October 15 is International Pregnancy Loss Awareness Day and, to mark the occasion, CUMH usually hold a service of remembrance for families in the Sacred Heart Church on Western Road.
It is a moving annual ritual with the recently bereaved and the long- term bereaved coming together with CUMH staff and support organisations to acknowledge the deep pain of losing a baby.
As with many activities this year, this important event in the CUMH calendar could not proceed as normal. But grief continues regardless of a pandemic so the hospital decided filming a service and sharing it through a dedicated website and broadcasting it through RTÉ’s religious programming would offer some solace and support to grieving families.
As a producer, I have been filming aspects of life in CUMH for almost nine years. I produced an RTÉ series called From Here To Maternity which extensively revealed life in an Irish maternity hospital and charted the different birth journeys of families. It was an eye-opening experience for me; to witness the birth of a baby but also to fully understand that life can, sometimes, be unbearably cruel.
Sometimes babies die. It’s a hard fact to think or talk about. But many people live with the reality every day.
In making educational films for CUMH over the years, I have interviewed many mothers, fathers and families who had the rug pulled from under them when their much-loved and wanted baby didn’t survive.
Each year, around the world, about 2.6 million babies are stillborn. Around 300-320 babies die by stillbirth in Ireland every year, yet we don’t really talk about it, do we?
We talk about road traffic accidents which were responsible for 148 deaths last year, but we don’t talk about the tragedy of losing a baby.
Is it because we accept it as an unlucky inevitability that will befall a small number of people, because it’s so sad a topic it is uncomfortable to talk about, or simply because we don’t prioritise women’s health?
According to HSE.ie, possible causes for stillbirth include infection, complications from pre-eclampsia or gestational diabetes, restricted fetal growth, problems with the umbilical cord or separation of the placenta from the womb to early. In rare situations, babies may die during labour, and in about one third of cases it is not possible to explain why a baby has died.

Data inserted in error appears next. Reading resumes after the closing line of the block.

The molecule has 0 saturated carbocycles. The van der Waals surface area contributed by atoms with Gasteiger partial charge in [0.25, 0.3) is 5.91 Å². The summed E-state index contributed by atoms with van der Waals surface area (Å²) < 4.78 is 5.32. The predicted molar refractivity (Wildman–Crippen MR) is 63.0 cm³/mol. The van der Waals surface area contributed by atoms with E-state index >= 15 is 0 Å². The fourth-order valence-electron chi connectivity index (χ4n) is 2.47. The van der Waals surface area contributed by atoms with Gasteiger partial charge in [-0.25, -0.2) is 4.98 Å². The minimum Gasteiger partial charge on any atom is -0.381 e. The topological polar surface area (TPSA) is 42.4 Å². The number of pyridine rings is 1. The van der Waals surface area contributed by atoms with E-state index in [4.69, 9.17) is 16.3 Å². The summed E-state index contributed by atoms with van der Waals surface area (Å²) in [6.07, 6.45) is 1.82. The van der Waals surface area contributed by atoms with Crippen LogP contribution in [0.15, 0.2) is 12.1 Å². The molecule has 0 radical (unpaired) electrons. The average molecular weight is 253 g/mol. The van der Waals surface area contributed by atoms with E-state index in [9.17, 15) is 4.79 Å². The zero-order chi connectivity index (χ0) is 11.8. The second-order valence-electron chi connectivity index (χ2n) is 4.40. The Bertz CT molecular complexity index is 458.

The UK-based charity ‘Tommy’s’ funds research to investigate why one in four women loses a baby during pregnancy or birth. In 2016, the Royal College of Obstetricians and Gynaecologists launched the ‘Every Baby Counts’ initiative and worldwide there is increasing focus on reducing preventable stillbirth.
Research suggests that by identifying stillbirth risk factors, which include smoking, advanced maternal age, hypertension, high BMI, recurrent pregnancy loss and restricted fetal growth, empowering women with information about reduced fetal movement and getting her to trust her maternal intuition, along with timely medical intervention, can save babies.
Many families I interviewed over the years understandably questioned why this happened to them and many had never heard of someone having a stillbirth or a neonatal death before their own experience. They were naïve to the potential pain of pregnancy. Which is why they were sharing their stories. To help others.
It is so important to talk about pregnancy loss. When people share their stories, they not only give voice to their baby’s story and its time in this world, but they also educate those who are oblivious to the possibility of things going wrong. They help protect future families from hearing “It’s just one of those things”, “It’s nature’s way”, “you can go again”, or other comments that are of little comfort.
By sharing their experiences, parents also improve the bereavement care of families who will unfortunately follow in their footsteps in the future.
The National Bereavement Standards were informed by the input of bereaved parents, family members and healthcare professional in bereavement care, and were created to ensure the care and support for bereaved families is the same throughout the country’s 19 maternity units.
CUMH’s Dr Keelin O’Donoghue. Ríona Cotter and colleagues from the Pregnancy Loss Research Group drove the implementation of the Standards. Now all 19 maternity hospitals have a Bereavement Clinical Midwife Specialist and staff have undertaken specialist education in bereavement care. A service of remembrance is part of the important work of the Bereavement team.
Which is why a dedicated crew of CUMH staff, support organisations and talented choirs came together on a sunny October weekend to put together a service of remembrance filmed in a distanced and safe manner.
It includes many of the familiar parts of the traditional Sacred Heart Church remembrance ceremony and it is CUMH’s gift to these families at this time, because now, more than ever, we recognise the importance of rituals.
I hope that anyone who logs on to the www.cumhremembers.ie website to watch the service or sees it on RTÉ will feel the depth of empathy and caring that went in to making it.
As always, it was a privilege for me to play a small part in realising this alternative ritual. Even though CUMH staff can’t physically be there on October 15 to support families, they are thinking of them and their babies on that day. And all the other days of the year too.
Tomorrow in WOW!, a Cork mun shares her story of pregnancy loss to mark International Pregnancy Loss Awareness Day